Thx for some good article, however if we are in an environment with active and passive databases is both datacernters. Are we still going for DAC use?
DAC seems to simplify the time it takes (reduce the steps) to bring the second datacenter to a fully “active” state. But In my scenario it’s already active since we host active copies of a DAG database there aswell. (2 mailbox servers within the DAG with 5 Databases)
In that case there is no real “primary” data center, so let’s call them Site A and Site B. Assuming a 3/2 distribution, I’d advise to create a second DAG for the databases active in the site B, with a FSW also located in Site B; passive databases for that DAG are in Site A. This way users in Site B are independent of Site A and the connection between both sites. Then enable DAC mode for both DAGs (DAC is activated per DAG) for its benefits. Since you have 5 members, I’d only add two passive copies in Site A for the databases of Site B. This way the 2nd DAG’s majority of the nodes + FSW are located in Site B.
Regarding your question, for a single DAG with active/passive mix on both data centers I’d still use DAC (since the minority of the nodes is in Site B you’d still have do recovery).
Where does the CAS Array fit in with an Active/Passive, two datacenter model. We can get to the same common name for our current CAS so I think we’re good. Our plan is to have one active datacenter and one passive datacenter. Also, you mentioned a caveat of all the DAG members to be online. How is that if a datacenter is offline? Also if the passive datacenter goes offline then we would just lose the DAG syncronization. We only have one copy of each database. Great articles by the way.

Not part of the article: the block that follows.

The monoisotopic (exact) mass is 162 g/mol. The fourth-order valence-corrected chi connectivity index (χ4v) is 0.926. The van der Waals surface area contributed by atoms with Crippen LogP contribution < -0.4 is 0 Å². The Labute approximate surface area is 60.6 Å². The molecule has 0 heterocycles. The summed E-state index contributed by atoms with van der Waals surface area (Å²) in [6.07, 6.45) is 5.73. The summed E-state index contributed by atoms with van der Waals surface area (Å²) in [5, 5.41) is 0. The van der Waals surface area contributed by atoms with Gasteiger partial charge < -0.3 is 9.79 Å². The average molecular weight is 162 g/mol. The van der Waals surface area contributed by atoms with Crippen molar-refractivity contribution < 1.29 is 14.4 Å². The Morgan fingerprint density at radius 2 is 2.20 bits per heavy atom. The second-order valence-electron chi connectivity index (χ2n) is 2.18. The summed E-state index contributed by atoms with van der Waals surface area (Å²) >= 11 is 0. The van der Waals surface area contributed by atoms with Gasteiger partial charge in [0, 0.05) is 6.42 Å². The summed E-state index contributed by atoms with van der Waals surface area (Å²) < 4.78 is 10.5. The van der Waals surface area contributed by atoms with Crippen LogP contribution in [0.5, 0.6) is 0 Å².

1) Depends. Restrictions are each (AD) site can only have 1 CAS array, and CAS arrays can’t span (AD) sites. Given that, it depends on the purpose of that 2nd, passive DC. If it’s resilience (ie standby), you’d need to switch over to the 2nd DC after determining primary site failure. Procedure for that depends on whether you’ve implemented DAC mode or not.
Guidance on procedures is given here:
Sample setup and writeup by Henrik Walther here:
2) If a DC is offline, that classifies IMHO as site failure so I assume you’re in switchover mode (see “Site Resilience” in DAC part 2)
3) Just sync, when there’s majority in the primary DC (all depending on your design ofcourse).
I hope this answers your questions.
Very nice and useful series
You are great man
I am trying to design a setup like your example with a DAG and two nodes across two data centers and a single AD site. The AD site spanning the two data centers is connect via fiber and servers in the two DCs share a subnet via layer 2 routing.
I would plan on having the file share witness at Data Center A.
So if Data Center A has a power loss, would the Exchange databases at Data Center B go active automatically? Would you still need to run steps for a data center failure.
Great write ups.
The Exchange DAG member in DC B wouldn’t be able to obtain quorum (no FSW access required for majority) so databases won’t go online automatically.
Thanks a lot.
Really very nice and useful articles.
Save me a lot time to understand how it works.